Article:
The Cathedral & the Bazaar:
Musings on Linux and Open Source by an Accidental Revolutionary Eric S. Raymond 255 pages, $59.95 Jim Allchin, Microsoft's Windows operating system chief, describes it as an un-American, intellectual property rights destroyer, while IBM is sufficiently interested to invest $US1 billion in its development. Anyway you look at it, Linux is creating a stir. And if you don't already know about it, it's about time you did.
From a layperson's point of view, the second edition of The Cathedral and the Bazaar is an excellent starting point from which to delve into the mysterious world of Linux and open source programming.
Spurred on by the unprecedented success of Linux, Raymond first released this collection of essays in 1999 in an attempt to promote the potential business opportunities arising from the prolific open source software hacker community. He writes with the enthusiasm and the insight of a keen hacker with a long-term involvement in the development of open source software. The result is a text which is at once accessible to non-programmers and propeller heads alike.
This new edition has been expanded in the spirit of open source software development, where code is open to peer review, and debugging is an almost communal ritual. The book now includes responses to questions raised by its first release, as well as updates regarding the progress of the open source hacker campaign. Raymond manages to clear up some popular misconceptions about the hacker community, and explains how high-quality software has developed in the unstructured, almost anarchical, open source environment.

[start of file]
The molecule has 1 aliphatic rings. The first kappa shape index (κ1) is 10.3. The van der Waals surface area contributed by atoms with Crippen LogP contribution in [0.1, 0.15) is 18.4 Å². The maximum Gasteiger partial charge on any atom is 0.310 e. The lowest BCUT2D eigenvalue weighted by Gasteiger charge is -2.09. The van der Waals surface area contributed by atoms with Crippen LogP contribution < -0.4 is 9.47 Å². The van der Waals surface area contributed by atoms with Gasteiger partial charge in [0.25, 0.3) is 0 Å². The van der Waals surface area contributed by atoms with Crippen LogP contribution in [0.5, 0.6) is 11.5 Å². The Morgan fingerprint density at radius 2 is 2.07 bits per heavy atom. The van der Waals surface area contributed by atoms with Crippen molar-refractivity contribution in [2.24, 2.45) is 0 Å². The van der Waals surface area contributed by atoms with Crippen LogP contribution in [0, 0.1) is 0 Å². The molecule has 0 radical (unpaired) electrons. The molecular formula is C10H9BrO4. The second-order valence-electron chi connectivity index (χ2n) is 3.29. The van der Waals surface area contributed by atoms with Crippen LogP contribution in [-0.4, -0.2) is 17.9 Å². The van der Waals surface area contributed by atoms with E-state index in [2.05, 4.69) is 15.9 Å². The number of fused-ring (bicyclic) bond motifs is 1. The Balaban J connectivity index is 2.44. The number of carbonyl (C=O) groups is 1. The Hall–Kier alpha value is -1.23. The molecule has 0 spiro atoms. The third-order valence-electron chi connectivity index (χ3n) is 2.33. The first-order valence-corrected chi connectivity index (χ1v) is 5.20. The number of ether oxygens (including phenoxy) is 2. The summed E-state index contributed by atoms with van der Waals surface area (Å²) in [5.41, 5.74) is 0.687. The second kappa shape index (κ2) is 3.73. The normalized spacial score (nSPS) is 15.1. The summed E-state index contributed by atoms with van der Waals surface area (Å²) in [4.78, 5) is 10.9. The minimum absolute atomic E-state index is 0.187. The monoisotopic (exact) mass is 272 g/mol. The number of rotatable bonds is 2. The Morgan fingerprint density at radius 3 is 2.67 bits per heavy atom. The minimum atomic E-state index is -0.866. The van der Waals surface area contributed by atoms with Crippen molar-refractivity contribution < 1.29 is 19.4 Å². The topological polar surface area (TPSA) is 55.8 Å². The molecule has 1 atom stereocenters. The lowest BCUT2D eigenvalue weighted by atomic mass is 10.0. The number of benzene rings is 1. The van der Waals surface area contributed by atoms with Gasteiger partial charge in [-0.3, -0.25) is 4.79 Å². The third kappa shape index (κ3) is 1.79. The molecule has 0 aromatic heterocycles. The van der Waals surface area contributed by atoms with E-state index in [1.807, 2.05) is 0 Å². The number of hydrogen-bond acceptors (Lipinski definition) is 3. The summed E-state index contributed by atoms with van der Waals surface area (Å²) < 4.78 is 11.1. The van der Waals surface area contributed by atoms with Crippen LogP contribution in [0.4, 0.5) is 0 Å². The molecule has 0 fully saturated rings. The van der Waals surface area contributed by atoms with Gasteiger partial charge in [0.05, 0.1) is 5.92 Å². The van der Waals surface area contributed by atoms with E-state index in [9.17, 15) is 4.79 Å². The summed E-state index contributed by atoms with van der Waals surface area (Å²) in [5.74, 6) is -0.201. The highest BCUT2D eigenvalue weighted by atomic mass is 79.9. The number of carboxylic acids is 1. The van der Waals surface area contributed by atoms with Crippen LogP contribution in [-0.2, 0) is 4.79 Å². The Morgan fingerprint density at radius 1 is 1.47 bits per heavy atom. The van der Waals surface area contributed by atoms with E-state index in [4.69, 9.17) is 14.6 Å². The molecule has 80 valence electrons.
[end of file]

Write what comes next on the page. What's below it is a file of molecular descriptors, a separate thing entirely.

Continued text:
Rather than simply providing insight, The Cathedral and the Bazaar leaves the reader with the slightly heady feeling that stems from being privy to the first murmurs of a revolution in the way software will be written - and business conducted - in the 21st century. Raymond's writing overtly invites readers to find out more and explore some of the possibilities of an open source economy.
Understanding the Linux Kernel
By Daniel P. Bovet and Marco Cesati
702 pages, $99
Described as a guided tour of the code that forms the core of all Linux operating systems, this book is not for the code-shy beginner. Pitched at those with a significant understanding of programming, Understanding the Linux Kernel explains why Linux is considered so efficient, how suitable it is for various applications, and what can be learned from looking at the kernel source code.
Open Sources: Voices from the Open Source RevolutionEdited by Chris DiBona, Sam Ockman and Mark Stone280 pages, $59.95 The leaders of the open source revolution come together to discuss the new vision of the software industry they have created. The essays in this volume offer insight into how the open source movement works, why it succeeds and where it is going.
Open Sources reveals how businesses can leverage freely available software for a competitive business advantage.
Linux in a Nutshell, 3rd Edition
by Ellen Siever, S. Spainhour, S. Figgins and J. P. Hekman
812 pages, $85.00
A must for any Linux user, this book covers the core commands available on common Linux distributions. This isn't a quick reference, but a complete reference to all user, programming, administration and networking commands.
New material in the third edition includes common configuration tasks for the GNOME and KDE desktops and covers a wide range of GNU tools.